All posts by curiouscat

Duoyishu Village, Yunnan, China

Duoyishu Village is in Yuanyang County, Yunnan, China. I took a private tour for my travels through Yunnan to make things easy on me (China and Kenya are the only places I have done this – because they are more difficult to travel by yourself than most places are).

Seated Man using a machine to make noodles

I took these photos on my visit to Duoyishu Village. I enjoyed my visit. I will post again with more photos from the many surrounding beautiful rice fields.

Blue Truck (motor not covered)

I think this is an interesting blue truck.

View of green rice fields from my guesthouse

View of green rice fields from my guesthouse in Duoyishu Village. The other photos are from close by, but some may be from a different village.

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Bayon Temple, Angkor, Cambodia

many carved faces with trees in the background

Bayon Temple is well know for the many (216 actually) smiling faces adorning the temple.

wide shot of Bayon Temple with tourists dwarfed by the size of the temple

I was living in Siem Reap for a few months and took these photos during a bike trip from the city to visit the temples. It is a nice bike ride (very flat the entire time). You can also rent tuk-tuks or taxis to tour the sites (I have done that also). I most enjoyed biking myself around. If I remember right it is between 12 and 20 km journey depending on what you decide to see and where start from in Siem Reap.

Tourists taking photos in front of many carvings of faces

Bayon temple was built in the late 12th or early 13th century as the official state temple of the Mahayana Buddhist King Jayavarman VII.

bas-relief art carved on the stone walls of Bayon Temple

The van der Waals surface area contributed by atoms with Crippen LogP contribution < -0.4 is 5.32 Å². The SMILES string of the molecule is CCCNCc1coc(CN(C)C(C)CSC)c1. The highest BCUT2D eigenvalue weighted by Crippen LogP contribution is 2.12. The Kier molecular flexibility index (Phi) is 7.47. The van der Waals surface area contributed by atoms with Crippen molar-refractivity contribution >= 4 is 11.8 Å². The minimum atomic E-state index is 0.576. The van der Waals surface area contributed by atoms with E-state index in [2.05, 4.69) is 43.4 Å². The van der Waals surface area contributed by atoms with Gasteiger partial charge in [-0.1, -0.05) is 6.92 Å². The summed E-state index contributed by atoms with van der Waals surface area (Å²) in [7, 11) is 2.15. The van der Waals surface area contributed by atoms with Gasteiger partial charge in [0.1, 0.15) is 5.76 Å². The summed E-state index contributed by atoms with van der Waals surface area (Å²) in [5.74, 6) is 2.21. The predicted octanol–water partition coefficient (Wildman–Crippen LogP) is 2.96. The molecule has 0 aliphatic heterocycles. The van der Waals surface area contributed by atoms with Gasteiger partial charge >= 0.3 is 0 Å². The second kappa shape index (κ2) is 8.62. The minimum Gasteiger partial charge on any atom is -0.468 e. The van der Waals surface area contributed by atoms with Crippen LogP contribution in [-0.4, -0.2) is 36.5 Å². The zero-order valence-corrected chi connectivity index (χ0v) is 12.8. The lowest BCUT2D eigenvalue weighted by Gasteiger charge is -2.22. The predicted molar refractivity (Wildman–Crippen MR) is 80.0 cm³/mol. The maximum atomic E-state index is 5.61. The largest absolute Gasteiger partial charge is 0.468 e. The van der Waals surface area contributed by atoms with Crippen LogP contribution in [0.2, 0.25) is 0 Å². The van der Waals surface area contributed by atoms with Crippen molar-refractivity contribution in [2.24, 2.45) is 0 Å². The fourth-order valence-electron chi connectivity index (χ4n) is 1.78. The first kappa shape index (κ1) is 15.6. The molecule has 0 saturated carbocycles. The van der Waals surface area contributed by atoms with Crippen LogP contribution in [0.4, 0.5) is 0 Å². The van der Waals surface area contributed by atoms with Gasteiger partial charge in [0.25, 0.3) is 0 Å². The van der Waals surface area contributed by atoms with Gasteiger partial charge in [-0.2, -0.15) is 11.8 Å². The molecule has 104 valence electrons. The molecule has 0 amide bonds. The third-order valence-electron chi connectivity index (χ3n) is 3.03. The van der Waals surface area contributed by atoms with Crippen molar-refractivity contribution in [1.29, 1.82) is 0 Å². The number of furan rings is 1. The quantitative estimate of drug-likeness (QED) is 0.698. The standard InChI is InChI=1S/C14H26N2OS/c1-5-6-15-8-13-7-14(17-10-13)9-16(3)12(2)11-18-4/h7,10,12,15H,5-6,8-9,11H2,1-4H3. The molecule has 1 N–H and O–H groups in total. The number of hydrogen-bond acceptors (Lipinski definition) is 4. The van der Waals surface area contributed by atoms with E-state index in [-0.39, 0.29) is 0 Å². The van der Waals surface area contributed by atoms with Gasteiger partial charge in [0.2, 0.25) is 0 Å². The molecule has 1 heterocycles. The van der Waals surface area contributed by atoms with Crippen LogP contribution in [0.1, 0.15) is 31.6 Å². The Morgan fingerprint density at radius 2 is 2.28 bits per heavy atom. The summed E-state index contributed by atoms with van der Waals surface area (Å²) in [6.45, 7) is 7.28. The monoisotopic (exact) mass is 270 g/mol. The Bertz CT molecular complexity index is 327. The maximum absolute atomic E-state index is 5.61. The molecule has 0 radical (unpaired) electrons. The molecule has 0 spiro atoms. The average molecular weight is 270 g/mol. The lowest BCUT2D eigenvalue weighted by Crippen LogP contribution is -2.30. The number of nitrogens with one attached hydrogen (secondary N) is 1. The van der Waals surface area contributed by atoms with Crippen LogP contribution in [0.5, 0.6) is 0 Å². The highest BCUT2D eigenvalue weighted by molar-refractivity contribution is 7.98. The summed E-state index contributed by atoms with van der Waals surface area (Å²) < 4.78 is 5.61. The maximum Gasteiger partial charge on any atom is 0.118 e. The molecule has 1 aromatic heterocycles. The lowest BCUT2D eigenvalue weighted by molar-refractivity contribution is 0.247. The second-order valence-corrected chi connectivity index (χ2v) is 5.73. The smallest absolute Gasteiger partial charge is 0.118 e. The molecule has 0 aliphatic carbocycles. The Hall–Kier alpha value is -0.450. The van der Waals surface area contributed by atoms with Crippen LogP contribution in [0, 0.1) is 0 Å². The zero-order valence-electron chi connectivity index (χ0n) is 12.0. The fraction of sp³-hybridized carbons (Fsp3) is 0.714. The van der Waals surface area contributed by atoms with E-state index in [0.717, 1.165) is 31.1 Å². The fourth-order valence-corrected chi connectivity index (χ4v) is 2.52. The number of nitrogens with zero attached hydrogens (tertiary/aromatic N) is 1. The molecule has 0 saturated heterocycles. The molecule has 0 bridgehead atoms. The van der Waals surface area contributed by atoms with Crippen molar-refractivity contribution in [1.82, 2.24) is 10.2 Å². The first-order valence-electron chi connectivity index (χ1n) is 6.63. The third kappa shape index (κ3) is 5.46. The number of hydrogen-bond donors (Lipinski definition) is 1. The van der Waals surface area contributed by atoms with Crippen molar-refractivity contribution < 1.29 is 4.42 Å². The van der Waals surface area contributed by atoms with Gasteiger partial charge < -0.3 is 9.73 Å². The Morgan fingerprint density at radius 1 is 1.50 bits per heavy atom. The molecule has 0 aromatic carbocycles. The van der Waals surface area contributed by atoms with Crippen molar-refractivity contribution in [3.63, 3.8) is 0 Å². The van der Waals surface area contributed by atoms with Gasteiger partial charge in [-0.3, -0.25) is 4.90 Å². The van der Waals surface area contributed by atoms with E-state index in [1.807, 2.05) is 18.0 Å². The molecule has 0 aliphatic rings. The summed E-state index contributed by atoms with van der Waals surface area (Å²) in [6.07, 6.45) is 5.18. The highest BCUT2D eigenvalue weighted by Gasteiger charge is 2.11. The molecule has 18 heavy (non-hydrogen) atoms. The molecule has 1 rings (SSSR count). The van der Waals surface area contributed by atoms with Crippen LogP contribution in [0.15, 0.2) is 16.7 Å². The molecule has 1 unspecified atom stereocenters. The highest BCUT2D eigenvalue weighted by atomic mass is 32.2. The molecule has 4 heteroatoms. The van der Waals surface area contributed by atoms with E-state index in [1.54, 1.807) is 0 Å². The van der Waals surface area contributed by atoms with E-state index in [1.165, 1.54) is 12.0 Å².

Bayon stands at the centre of Jayavarman’s capital, Angkor Thom. Following Jayavarman’s death, it was modified and augmented by later Hindu and Theravada Buddhist kings in accordance with their own religious preferences.

a wide view of the temple

This photo I took on a separate visit.

Bayon was the last state temple to be built at Angkor, and the only Angkorian state temple to be built primarily as a Mahayana Buddhist shrine dedicated to the Buddha, though a great number of minor and local deities were also encompassed as representatives of the various districts and cities of the realm.

Covered stone walkway with art relief on the walls at Bayon

Related: Bayon on WikipediaTa Prohm temple, AngkorAngkor WatNeak Poan Temple, Siem Reap, CambodiaBorobudur in Java, Indonesia (Buddhist temple built in the 9th century)

Guadalupe Peak Trail, Guadalupe Mountains National Park

Guadalupe Peak Trail with mountains in the background

The Guadalupe Peak Trail in Guadalupe Mountains National Park is a 8.4 mile round trip hike with an elevation gain of 2,930 feet (they estimate 6 to 8 hours).

Brown beetle with a green head

If you can identify this beetle (or the other insects in this post) please add a comment. See more of my photos that I need help identifying.

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Borobudur in Java, Indonesia

Borobudur is an amazing Buddhist temple built in the 9th century. This is a site that can’t be missed, spectacular. All photos in this post are by John Hunter.

tourists on the top of Borobudur

Six square platforms form the base of Borobudur and these are topped by three circular platforms. The temple is decorated with over 2,500 relief panels and 504 Buddha statues.

stone carvings on wall

The temple is surrounded by lush green forests and that greatly enhances the feeling of tranquility at Borobudur.

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Travel Jacket and More Clothing for the Digital Nomad

This jacket from ScottyeVest (MensWomens) is designed with a huge number of pockets to secure all your gadgets and accessories. Sure your phone, headphones, keys, passport but also your iPad, Macbook and power supply. The jacket offers 29 pockets specifically engineered to hold your items and make them easily accessible and usable (for example letting you swipe and use your phone while it remains in your pocket).

ScottyeVest offers many different tech ready clothing options including:
Men Travel Pants (9 pockets)
Men’s RFID Travel Vest (26 pockets)
Women’s Travel Vest (17 pockets)
Follow any of those links to see many more great options.

This is the type of clothing I would create for my travels if they hadn’t done it for me. The convenience and safety offered by these many options are essentially for convent travel with all your devices and important papers (passport, credit cards, etc.).